Advice on Harbor Frieght tool grinder

I'm heading toward the purchase of Harbor Frieght's tool grinder -- my
first ever contact with HF took place on the past Saturday in their
Portland, Oregon store. The bench grinder appears to be just what I
want for shaping HSS lathe tools. The stock number is 46727. Has
anyone purchased this product and would also be willing to offer an
opinion with respect to whether this is a good or bad idea? I'm a
little bit concerned with the availabilty of replacement grinding
wheels -- I'm new to the concept of grinding implements that are
cylinders attached to a steel backing plate.
This is my first post to a news group since about 1999. I have been
"re-lurking" this news group for about 3- weeks -- it looks like there
is stilll a semblance of what this group was like 5 or more years ago.
Political views seem to have ravaged many perfectly good news groups
while I was away.
J. Hanson
Reply to
JHanson
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You don't really need a fancy grinder to shape HSS tool bits. I've used a belt grinder for years for rough-shaping new HSS lathe bits. After rough shaping, I use a diamond hone plate to put a good finish on the cutting surfaces.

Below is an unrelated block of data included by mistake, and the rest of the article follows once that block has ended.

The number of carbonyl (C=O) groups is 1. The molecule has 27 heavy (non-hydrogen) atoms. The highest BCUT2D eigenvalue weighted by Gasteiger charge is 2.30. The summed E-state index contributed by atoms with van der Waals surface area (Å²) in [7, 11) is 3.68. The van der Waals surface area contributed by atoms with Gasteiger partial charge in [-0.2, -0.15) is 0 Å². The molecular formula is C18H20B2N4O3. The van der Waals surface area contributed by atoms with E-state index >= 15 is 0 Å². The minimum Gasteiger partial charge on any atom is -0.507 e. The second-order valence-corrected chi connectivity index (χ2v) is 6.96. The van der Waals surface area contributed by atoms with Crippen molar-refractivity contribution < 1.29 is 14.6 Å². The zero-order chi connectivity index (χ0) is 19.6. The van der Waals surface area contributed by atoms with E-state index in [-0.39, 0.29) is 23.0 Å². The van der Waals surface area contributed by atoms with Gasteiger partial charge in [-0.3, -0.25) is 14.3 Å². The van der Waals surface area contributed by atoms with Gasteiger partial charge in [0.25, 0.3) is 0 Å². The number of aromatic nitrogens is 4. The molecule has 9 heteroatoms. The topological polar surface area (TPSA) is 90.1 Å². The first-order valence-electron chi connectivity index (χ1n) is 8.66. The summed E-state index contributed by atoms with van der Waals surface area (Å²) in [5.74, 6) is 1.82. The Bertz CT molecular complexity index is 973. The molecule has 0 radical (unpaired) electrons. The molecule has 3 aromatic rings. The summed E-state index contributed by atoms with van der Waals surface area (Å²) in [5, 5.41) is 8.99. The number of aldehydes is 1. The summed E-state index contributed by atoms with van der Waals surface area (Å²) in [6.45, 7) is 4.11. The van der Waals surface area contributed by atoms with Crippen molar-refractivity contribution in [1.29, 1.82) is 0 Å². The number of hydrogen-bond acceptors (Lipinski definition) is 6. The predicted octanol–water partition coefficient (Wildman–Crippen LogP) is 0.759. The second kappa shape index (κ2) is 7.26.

Don't get me wrong, the tool grinder will do the job for you, but was probably intended more for sharpening carbide tooling, hence the silicon carbide wheels supplied with it. You'd probably want to replace those with aluminum oxide for HSS. You're probably wise to look for replacement wheels before buying. If it's a standard design, you should be able to find replacement wheels at most any industrial supply place. MSC, J&L and McMaster-Carr come to mind for web sites to look up same.
Grinding belts are a whole lot cheaper, though. My unit is a Delta 1"x42", I've gotten belts as cheap as 98 cents @ off the internet, U.S. made and long-lasting. A lot easier to change grits with a belt than a wheel, too, no balancing needed. I use it for a lot of other tasks, too, the tool grinder is kind of a 1-trick pony that'll just sit there in-between sharpenings.
On any of Harbor Freight's power tools, I make a point of only buying from the retail stores. Saves the hassle of shipping back duds.
Stan
Reply to
stans4
I use this item and know of several others. It is a decent Chinese clone of the US item that costs 6x the price.
I put an Enco diamond wheel on mine and it works great grinding carbide of all kinds. The green wheels don't cut carbide very agressively, but you can get by. You need a different abrasive for HSS or other steels.
The only problem I have heard is that the wheels and/or motor might be out of balance, which you'll know the first time you turn it on. Mine was quite smooth out of the box. I would buy it from a retail store so you can exchange it should any infant problems arise.
I've made several jigs to hold work precisely. I use a mist cooler. The drip bucket thing was never a good idea, but this was just copied from the original as well.
Reply to
Richard J Kinch
Using the coupon
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bring the cost down to $117
I have the highly rated Woodcraft 1700 RPM grinder, on sale for $69.99 this month.
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This is very useful for grinding wood lathe tools (unlike the HF grinder). But the cast iron table on the HF would make griding tool bits easier than on the setup I use on the Woodcraft.